Bharat Dynamics to supply IAF and Navy Rs 2,971 crore worth of Astra missiles - Broadsword by Ajai Shukla

The Astra Mark 1 has a range of 75 km, while the Mark 2 (under development) aims for 100 km

By Vikas Gupta

Defence News of India, June 1, 22

The Ministry of Defense (MoD) on Tuesday signed a contract with Bharat Dynamics Limited (BDL) for the construction of Astra Mark-1 Beyond Visual Range Air-to-Air Missiles (BVRAAM) worth Rs 2,971 crore for the Indian Air Force (IAF) and Navy.

The Astra Mark-1 missile, which was developed by the Defense Research and Development Organization (DRDO), can engage enemy fighter jets at ranges of up to 75 kilometers, the Ministry of Defense said. Defense at the Lok Sabha on May 6, 2016.

“Until now, the technology to locally manufacture missiles of this class has not been available,” the Defense Ministry said on Tuesday. Having been developed by the DRDO, it will now be purchased under the priority category “Buy (Indian – designed, developed and manufactured in India)” or Buy (Indian – IDDM).

“The missile, for which successful trials have already been undertaken by the IAF, is fully integrated into the Sukhoi-30 MKI combat aircraft and will be gradually integrated into other combat aircraft, including the combat aircraft Light (Tejas). Indian Navy will integrate the missile on the MiG 29K fighter jet,” the MoD said.

“The Astra’s BVR capability provides large ‘standoff distances’ to our own combat aircraft, allowing them to neutralize the adversary aircraft without exposing themselves to adversary air defense measures…This missile is technologically and economically superior to many imported missile systems,” the MoD said.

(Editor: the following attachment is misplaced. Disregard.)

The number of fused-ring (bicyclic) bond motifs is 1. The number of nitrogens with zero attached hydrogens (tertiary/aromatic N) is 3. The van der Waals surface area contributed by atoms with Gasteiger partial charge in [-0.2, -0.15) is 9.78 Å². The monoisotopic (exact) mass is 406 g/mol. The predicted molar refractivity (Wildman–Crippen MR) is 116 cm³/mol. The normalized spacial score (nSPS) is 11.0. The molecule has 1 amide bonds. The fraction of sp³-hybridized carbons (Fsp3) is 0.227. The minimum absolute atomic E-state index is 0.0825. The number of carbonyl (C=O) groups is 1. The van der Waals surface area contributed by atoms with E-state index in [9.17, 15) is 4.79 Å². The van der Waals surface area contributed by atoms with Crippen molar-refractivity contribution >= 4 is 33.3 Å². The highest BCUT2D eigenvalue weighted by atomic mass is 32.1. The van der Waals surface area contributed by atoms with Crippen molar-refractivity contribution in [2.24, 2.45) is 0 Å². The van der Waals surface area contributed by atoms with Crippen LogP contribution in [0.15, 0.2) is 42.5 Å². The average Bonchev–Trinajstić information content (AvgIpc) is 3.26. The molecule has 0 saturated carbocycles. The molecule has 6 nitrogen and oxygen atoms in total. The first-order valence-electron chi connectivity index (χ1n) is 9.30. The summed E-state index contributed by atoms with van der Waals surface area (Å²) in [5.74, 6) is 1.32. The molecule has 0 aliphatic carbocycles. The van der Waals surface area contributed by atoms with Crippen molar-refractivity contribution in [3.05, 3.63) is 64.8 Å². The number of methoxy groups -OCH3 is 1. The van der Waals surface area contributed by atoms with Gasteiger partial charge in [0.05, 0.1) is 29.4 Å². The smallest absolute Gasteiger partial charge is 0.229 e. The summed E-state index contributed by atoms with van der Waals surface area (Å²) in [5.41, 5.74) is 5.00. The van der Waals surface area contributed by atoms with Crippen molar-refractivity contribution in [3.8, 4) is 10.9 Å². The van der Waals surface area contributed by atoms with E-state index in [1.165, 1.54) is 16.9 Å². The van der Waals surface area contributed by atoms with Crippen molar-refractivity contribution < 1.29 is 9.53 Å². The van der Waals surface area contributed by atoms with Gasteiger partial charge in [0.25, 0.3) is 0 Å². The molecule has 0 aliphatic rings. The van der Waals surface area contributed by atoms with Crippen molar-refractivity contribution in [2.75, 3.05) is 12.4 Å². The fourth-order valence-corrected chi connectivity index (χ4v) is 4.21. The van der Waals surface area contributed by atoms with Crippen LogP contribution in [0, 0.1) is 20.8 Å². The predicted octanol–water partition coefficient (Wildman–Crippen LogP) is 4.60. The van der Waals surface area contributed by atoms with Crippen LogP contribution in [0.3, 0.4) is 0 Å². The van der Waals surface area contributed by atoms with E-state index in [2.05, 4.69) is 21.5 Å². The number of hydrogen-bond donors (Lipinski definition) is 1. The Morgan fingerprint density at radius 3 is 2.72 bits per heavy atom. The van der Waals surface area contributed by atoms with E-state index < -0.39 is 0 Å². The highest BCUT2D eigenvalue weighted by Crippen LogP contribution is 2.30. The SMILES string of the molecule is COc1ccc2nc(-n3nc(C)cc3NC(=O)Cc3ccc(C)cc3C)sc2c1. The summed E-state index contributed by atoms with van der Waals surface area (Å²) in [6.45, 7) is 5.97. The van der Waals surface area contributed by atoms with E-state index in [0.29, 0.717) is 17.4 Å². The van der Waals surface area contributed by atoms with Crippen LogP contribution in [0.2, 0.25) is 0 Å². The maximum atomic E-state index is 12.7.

“The transfer of technology from DRDO to BDL for the production of the Astra Mark-I missile and all associated systems has been completed and production at BDL is underway. This project will serve as a catalyst for the development of infrastructure and testing facilities at BDL. It will also create opportunities for several MSMEs (micro, small and medium-sized enterprises) in aerospace technology for a period of at least 25 years,” the Ministry of Defense said.

The IAF operating 600 to 700 combat aircraft, it will need several thousand Astra missiles. With air-to-air missiles costing in the region of Rs 15 crore each, the Astra will provide major business opportunities for Indian companies.

The Astra BVRAAM involves radically different technological challenges compared to ballistic and tactical missiles. In a typical Astra engagement, the launcher and target move at speeds in excess of 1,000 kilometers per hour.

Fired from a pylon on the wing of a Sukhoi-30MKI fighter, the Astra’s smokeless booster accelerates it rapidly to around 4,000 kilometers per hour. As the missile gains on the target, the Su-30MKI tracks the target continuously on its radar and directs the missile towards it via a data link. About 15 kilometers from the target, the Astra’s onboard radio seeker locks onto the target; now he no longer needs to be guided. When it reaches a few meters from the enemy fighter, the Astra warhead is triggered by a “radio proximity fuze”, spraying the target with shrapnel and bringing it down.

Only a handful of missile builders – in the United States, Russia, Europe and China – have mastered the technologies that go into the BVRAAMS. India now joins this elite group.

On the drawing board is a longer-range Astra Mark II, which will shoot down enemy fighters at ranges of up to 100 kilometers.